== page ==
In case you were thinking Brad Marchand was above Malkin in terms of penalty minutes, he checked in at “just” 240 PIM. However, Marchand has 270 points compared to Malkin’s 242 over that span. Even with Malkin’s usual games missed, Marchand still holds a higher P/GP (1.19) compared to Malkin (1.16). So we now live in a universe where Marchand is a better scorer than Malkin, yet Marchand is also the less penalized player of the two. Huh. (july7)

 

9. To be completely honest, I’m not quite sure what to make of the Rangers signing Artemi Panarin. There are a lot of angles here.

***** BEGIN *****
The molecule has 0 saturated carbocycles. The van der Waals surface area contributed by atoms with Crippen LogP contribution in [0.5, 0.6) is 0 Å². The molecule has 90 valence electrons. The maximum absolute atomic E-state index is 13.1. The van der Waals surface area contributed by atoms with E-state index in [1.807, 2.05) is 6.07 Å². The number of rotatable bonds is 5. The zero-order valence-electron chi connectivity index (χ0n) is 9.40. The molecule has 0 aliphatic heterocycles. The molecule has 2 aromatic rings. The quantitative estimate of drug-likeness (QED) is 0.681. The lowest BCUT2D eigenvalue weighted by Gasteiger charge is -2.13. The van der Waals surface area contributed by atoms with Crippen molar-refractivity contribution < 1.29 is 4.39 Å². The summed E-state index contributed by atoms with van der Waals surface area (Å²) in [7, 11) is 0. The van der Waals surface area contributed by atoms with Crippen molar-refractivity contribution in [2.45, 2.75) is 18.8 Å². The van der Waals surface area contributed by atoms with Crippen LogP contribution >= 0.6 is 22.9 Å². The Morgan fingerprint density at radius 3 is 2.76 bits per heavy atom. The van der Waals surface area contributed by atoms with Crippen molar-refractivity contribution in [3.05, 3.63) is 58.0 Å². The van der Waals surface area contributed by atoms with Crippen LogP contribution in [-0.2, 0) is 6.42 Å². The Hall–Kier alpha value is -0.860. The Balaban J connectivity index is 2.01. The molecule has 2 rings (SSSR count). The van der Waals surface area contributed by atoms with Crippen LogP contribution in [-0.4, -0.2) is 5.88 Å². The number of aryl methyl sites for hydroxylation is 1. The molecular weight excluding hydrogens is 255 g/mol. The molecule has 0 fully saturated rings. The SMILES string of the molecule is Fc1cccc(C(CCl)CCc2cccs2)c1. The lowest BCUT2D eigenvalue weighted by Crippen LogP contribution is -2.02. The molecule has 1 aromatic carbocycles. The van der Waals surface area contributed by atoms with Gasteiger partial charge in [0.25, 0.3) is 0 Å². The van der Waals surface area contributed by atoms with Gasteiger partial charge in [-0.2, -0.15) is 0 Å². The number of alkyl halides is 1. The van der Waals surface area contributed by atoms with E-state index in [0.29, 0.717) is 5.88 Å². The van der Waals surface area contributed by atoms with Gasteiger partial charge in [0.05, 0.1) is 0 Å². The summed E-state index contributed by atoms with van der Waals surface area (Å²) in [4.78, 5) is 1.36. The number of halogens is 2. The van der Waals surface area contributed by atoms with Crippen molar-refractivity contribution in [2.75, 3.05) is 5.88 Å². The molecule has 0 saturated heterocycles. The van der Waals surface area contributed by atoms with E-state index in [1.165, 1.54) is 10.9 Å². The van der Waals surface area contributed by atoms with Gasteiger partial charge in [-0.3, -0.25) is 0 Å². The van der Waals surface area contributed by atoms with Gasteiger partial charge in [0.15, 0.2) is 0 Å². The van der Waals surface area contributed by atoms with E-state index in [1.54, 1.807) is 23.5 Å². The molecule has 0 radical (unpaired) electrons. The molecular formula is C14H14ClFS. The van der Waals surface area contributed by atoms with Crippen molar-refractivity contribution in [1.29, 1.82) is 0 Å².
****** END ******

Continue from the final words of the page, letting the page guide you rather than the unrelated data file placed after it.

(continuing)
This probably means 2019-20 – if he lasts the season – will be Chris Kreider’s final year with the Rangers. He’ll likely command north of $6M a year with a new contract. They could sign him but I really don’t see them committing around $18M a year for seven years to two left wingers in their late 20s. There are too many young players on this team that, if they pan out, will cost the team a lot in two or three years.

It’s a good problem to have – “woe is me, we have too many good young players” – but there are always casualties. General manager Jeff Gorton seems too smart to make that mistake, as good as Kreider is, and his return on the trade market will help bolster an already deepening group of prospects.

Then there’s the line combinations. It’s very possible the team does something like Panarin-Mika ZibanejadKaapo Kakko, and it’s something I would love to see. It would also expose Kakko to elite competition right away and I’m not sure that’s what the team wants to do. Or, maybe they do! I don’t know.